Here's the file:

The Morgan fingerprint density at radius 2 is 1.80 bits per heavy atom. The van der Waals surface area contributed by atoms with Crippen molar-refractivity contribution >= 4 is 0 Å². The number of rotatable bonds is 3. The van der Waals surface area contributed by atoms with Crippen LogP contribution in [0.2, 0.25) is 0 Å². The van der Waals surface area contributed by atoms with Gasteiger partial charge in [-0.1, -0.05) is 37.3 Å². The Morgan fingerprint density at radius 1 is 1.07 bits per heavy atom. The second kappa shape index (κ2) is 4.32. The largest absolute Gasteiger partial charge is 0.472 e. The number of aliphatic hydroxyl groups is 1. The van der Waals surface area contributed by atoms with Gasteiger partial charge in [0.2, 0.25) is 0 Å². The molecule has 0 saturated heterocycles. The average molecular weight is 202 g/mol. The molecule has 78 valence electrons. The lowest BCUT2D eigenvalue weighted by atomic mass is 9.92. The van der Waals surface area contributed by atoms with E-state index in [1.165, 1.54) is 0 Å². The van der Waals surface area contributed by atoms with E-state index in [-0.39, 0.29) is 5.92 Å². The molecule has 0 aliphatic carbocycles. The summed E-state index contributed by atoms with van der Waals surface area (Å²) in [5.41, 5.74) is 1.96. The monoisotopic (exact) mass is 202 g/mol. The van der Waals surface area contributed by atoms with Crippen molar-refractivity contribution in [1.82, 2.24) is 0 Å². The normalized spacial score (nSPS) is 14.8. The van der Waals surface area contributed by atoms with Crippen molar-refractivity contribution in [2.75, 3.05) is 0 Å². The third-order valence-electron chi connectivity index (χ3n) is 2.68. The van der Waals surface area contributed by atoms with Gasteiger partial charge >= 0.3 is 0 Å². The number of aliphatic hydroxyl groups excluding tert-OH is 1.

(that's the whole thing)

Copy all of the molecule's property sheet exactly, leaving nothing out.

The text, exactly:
The Morgan fingerprint density at radius 2 is 1.80 bits per heavy atom. The van der Waals surface area contributed by atoms with Crippen molar-refractivity contribution >= 4 is 0 Å². The number of rotatable bonds is 3. The van der Waals surface area contributed by atoms with Crippen LogP contribution in [0.2, 0.25) is 0 Å². The van der Waals surface area contributed by atoms with Gasteiger partial charge in [-0.1, -0.05) is 37.3 Å². The Morgan fingerprint density at radius 1 is 1.07 bits per heavy atom. The second kappa shape index (κ2) is 4.32. The largest absolute Gasteiger partial charge is 0.472 e. The number of aliphatic hydroxyl groups is 1. The van der Waals surface area contributed by atoms with Gasteiger partial charge in [0.2, 0.25) is 0 Å². The molecule has 0 saturated heterocycles. The average molecular weight is 202 g/mol. The molecule has 78 valence electrons. The lowest BCUT2D eigenvalue weighted by atomic mass is 9.92. The van der Waals surface area contributed by atoms with E-state index in [1.165, 1.54) is 0 Å². The van der Waals surface area contributed by atoms with E-state index in [-0.39, 0.29) is 5.92 Å². The molecule has 0 aliphatic carbocycles. The summed E-state index contributed by atoms with van der Waals surface area (Å²) in [5.41, 5.74) is 1.96. The monoisotopic (exact) mass is 202 g/mol. The van der Waals surface area contributed by atoms with Crippen molar-refractivity contribution in [1.82, 2.24) is 0 Å². The normalized spacial score (nSPS) is 14.8. The van der Waals surface area contributed by atoms with Crippen molar-refractivity contribution in [2.75, 3.05) is 0 Å². The third-order valence-electron chi connectivity index (χ3n) is 2.68. The van der Waals surface area contributed by atoms with Gasteiger partial charge >= 0.3 is 0 Å². The number of aliphatic hydroxyl groups excluding tert-OH is 1.